Pipelines are exposed to the severe threat of natural disasters, where the damage caused by landslides are particularly bad. Hence, in the route arrangement and maintenance management of pipeline projects, it is particularly important to evaluate the regional landslide hazards in advance. However, most models are based on the subjective determination of evaluation factors and index weights; this study establishes a quantitative hazard assessment model based on the location of historical landslides and the Levenberg–Marquardt Back Propagation (LM-BP) Neural Network model was applied to the pipeline area. We established an evaluation index system by analyzing the spatial patterns of single assessment factors and the mechanism of landslides. Then, different from previous studies, we built the standard sample matrix of the LM-BP neural network by using interpolation theory to avoid the serious influence of human factors on the hazard assessment. Finally, we used the standard sample matrix and the historical data to learn, train, test, and simulate future results. Our results showed 33 slopes with low hazard (accounting for 10.48% of the total number of slopes and corresponding to approximately 32.63 km2), 62 slopes with moderate hazard (accounting for 19.68% of the total number of slopes and corresponding to approximately 65.53 km2), 112 slopes with high hazard (accounting for 35.56% of the total number of slopes and corresponding to approximately 123.55 km2), and 108 slopes with extremely high hazard (accounting for 34.29% of the total number of slopes and corresponding to approximately 150.65 km2). Local spatial autocorrelation analysis indicated that there are significant “high–high” and “low–low” aggregation of landslide hazards in the pipeline area. By comparing the model results with the past landslides, new landslides and landslide potential points, its prediction capability and accuracy were confirmed. On the basis of the results, our study has developed effective risk prevention and mitigation strategies in mountain areas to promote pipeline safety. Full article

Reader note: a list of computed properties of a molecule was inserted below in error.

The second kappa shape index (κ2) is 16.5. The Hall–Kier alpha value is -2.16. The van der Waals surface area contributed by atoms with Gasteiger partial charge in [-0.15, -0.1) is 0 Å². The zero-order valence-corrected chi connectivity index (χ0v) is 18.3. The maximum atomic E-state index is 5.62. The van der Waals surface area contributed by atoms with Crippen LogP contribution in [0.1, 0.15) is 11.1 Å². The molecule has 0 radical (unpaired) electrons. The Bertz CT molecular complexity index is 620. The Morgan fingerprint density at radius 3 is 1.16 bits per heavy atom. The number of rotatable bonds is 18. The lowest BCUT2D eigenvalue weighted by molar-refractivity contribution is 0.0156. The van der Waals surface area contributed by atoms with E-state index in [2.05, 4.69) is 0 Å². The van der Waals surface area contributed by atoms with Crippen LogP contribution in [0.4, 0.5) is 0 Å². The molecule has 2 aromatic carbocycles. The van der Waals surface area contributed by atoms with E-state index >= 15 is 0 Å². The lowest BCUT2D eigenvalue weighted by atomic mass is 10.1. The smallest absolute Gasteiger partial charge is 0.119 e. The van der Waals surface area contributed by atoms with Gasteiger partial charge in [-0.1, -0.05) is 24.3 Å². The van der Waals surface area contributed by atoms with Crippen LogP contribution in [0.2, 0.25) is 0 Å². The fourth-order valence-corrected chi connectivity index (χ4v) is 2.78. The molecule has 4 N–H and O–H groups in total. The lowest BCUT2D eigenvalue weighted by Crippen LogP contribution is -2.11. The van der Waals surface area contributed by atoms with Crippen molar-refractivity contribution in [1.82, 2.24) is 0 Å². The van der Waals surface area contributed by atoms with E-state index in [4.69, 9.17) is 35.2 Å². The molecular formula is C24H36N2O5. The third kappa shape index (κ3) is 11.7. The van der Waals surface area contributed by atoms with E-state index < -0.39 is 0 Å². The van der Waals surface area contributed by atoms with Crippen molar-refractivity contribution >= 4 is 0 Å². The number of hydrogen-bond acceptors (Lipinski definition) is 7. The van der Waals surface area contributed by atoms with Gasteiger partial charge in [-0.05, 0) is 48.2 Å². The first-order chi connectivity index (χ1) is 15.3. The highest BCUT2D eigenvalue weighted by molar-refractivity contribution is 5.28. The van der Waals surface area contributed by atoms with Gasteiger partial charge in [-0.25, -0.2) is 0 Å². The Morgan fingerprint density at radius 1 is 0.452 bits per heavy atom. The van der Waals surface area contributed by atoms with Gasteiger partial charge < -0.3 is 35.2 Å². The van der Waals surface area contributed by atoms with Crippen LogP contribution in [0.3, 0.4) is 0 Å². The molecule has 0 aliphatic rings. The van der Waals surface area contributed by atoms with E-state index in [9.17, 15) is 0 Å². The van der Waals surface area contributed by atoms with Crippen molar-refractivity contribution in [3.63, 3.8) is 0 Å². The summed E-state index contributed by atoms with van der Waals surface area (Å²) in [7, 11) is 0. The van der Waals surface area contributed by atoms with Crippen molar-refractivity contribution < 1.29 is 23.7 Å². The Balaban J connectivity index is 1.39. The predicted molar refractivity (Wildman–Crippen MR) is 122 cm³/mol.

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Open AccessTechnical Note
Man-Machine-Interface Software Design of a Cotton Harvester Yield Monitor Calibration System
AgriEngineering 2019, 1(4), 511-522; https://doi.org/10.3390/agriengineering1040037 (registering DOI) - 21 Oct 2019
Abstract
Several yield monitors are available for use on cotton harvesters, but none are able to maintain yield measurement accuracy across cultivars and field conditions that vary spatially and/or temporally. Thus, the utility of yield monitors as tools for on-farm research is limited unless [...] Read more.
Several yield monitors are available for use on cotton harvesters, but none are able to maintain yield measurement accuracy across cultivars and field conditions that vary spatially and/or temporally. Thus, the utility of yield monitors as tools for on-farm research is limited unless steps are taken to calibrate the systems as cultivars and conditions change. This technical note details the man-machine-interface software system design portion of a harvester-based yield monitor calibration system for basket-type cotton strippers. The system was based upon the use of pressure sensors to measure the weight of the basket by monitoring the static pressure in the hydraulic lift cylinder circuit. To ensure accurate weighing, the system automatically lifted the basket to a target lift height, allowed basket time to settle, then weighed the contents of the basket. The software running the system was split into two parts that were run on an embedded low-level micro-controller, and a mobile computer located in the harvester cab. The system was field tested under commercial conditions and found to measure basket load weights within 2.5% of the reference scale. As such, the system was proven to be capable of providing an on-board auto-correction to a yield monitor for use in multi-variety field trials. Full article
(This article belongs to the Special Issue Robotics and Automation Engineering in Agriculture)
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Open AccessArticle
Decoding Images in the Mind’s Eye: The Temporal Dynamics of Visual Imagery
Vision 2019, 3(4), 53; https://doi.org/10.3390/vision3040053 (registering DOI) - 21 Oct 2019
Abstract
Mental imagery is the ability to generate images in the mind in the absence of sensory input. Both perceptual visual processing and internally generated imagery engage large, overlapping networks of brain regions. However, it is unclear whether they are characterized by similar temporal [...] Read more.